POLISH your chromies and grab some tallies, because if there was ever a movie that could be dubbed an ‘Australian Graffiti’, The FJ Holden is it.
The poetically named Kevin Evans (Couzens) is a young bloke doing all the typical young-bloke things: running amok with friends, skirting foul of the law, chasing chicks and working on cars. Kevin earns a crust stripping cars at the local wreckers by day, hangs at the club in the evenings and street races at night, seemingly carefree but perplexingly carrying the weight of the world on his shoulders.
His best mate Bob (Stever) – by name and hairstyle – is Kevin’s right-hand man, and the devil on his shoulder when it comes to mischief. But when Kevin falls for local girl Anne (Dickinson), it doesn’t take long for the two most important relationships in Kevin’s life to collide.
Kevin is soon walking a very thin line and some boozy bad behaviour brings his lucky streak to a grinding halt, his seemingly simple, carefree life set for a serious reality check.
Let’s be honest: This movie is all about the cars, and the glorious sound of that grey-powered FJ Holden winding through its non-synchro gears is heaven – a once-common noise sadly all but lost from our modern-day roads.
Deadlegs’s period-perfect EH panel van, with its Can-Am Minilite wheels, dash tacho and sidepipes, is another winner, while the wayward HK Monaro and dodgy ’64 Parisienne that both take a bath will bring the purists to their knees.
There is no doubt many of us grew up with The FJ Holden; the VHS copy from my local video shop copped a flogging when I was a young bloke, and I always watched it when it was on TV too. For me, it was a chance to daydream about local cars that I could relate to and pined to own, well before I had the means or capabilities to build one myself.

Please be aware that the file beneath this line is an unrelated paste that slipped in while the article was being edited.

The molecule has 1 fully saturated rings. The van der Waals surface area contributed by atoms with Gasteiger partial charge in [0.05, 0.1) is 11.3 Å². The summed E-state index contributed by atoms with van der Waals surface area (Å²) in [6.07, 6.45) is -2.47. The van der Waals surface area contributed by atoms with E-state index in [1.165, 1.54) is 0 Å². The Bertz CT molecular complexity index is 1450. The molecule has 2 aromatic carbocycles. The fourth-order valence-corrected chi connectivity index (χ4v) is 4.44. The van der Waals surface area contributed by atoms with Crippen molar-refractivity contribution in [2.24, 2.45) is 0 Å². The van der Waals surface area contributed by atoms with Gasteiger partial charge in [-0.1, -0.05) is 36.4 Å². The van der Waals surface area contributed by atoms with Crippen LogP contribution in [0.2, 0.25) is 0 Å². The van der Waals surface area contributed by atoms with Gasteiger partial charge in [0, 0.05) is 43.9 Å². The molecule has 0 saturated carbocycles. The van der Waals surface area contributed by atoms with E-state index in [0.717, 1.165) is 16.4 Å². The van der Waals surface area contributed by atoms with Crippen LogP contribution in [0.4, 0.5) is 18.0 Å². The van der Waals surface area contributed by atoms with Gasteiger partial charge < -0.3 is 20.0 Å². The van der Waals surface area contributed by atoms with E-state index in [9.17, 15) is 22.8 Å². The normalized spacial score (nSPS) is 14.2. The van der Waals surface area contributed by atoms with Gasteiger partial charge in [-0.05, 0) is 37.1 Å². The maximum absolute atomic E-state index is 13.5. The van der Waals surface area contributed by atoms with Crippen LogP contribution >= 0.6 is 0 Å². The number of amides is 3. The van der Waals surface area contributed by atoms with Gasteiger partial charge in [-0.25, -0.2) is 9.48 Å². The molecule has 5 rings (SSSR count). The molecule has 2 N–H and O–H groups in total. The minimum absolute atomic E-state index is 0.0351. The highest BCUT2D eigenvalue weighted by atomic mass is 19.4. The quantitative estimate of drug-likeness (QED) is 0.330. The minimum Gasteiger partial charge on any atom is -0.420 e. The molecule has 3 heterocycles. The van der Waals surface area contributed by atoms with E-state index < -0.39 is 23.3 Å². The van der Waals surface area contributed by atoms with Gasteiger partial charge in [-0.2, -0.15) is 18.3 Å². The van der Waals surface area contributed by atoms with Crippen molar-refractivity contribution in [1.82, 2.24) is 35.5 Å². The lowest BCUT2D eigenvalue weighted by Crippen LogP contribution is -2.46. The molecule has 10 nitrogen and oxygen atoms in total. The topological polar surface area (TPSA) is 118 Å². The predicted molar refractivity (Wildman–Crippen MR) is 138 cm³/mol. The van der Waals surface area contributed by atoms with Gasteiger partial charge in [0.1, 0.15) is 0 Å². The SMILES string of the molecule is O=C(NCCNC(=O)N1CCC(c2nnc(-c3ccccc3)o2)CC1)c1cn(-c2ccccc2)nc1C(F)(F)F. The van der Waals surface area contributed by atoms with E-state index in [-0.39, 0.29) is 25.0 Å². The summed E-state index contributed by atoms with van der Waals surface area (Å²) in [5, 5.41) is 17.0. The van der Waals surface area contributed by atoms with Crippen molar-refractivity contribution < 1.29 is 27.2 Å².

5/5 for cars and nostalgia; 1/5 for acting
There is so much to love about The FJ Holden if you treat it as a nostalgic, sensory delight – the cars, sounds, iconic scenes and background ‘everyday’ of 1970s Aussie life. However, no amount of nostalgia will disguise that most of the acting is terrible – local mainstay Graham Rouse as the tough-but-fair police sergeant and Gary Waddell as Deadlegs are the only saving graces. I appreciate that a number of the actors were just regular joes whose screen careers started and finished with this film, and there are those who believe it adds more realism to the story, but imagine how much cooler this movie would have been with a more experienced cast.
- 1953 FJ Holden sedan
- 1964 EH Holden panel van
- 1968 HK Holden Monaro
- 1976 VK Valiant sedan
- 1964 Pontiac Parisienne
- 1968 Chevrolet Camaro
- 1966 VC Valiant sedan
- Paul Couzens
- Carl Stever
- Gary Waddell
- Eva Dickinson
- Graham Rouse
- Karlene Rogerson
- Victor Manauzzi
- Sigrid Thornton
Director: Michael Thornhill
Action: There’s some great night-time street racing action at the infamous ‘Brickies’, as well as plenty of hot laps, all set against the backdrop of classic Aussie suburbia
AVAILABLE: DVD, YouTube, internet download
COOL FLICK FACT: Drivers of FX and FJ Holdens were admitted for free at the opening night of this flick at the drive-ins
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Street Machine is the bible of Aussie modified auto culture, celebrating wild muscle cars, customs and hot rods – and the incredible humans who create them.
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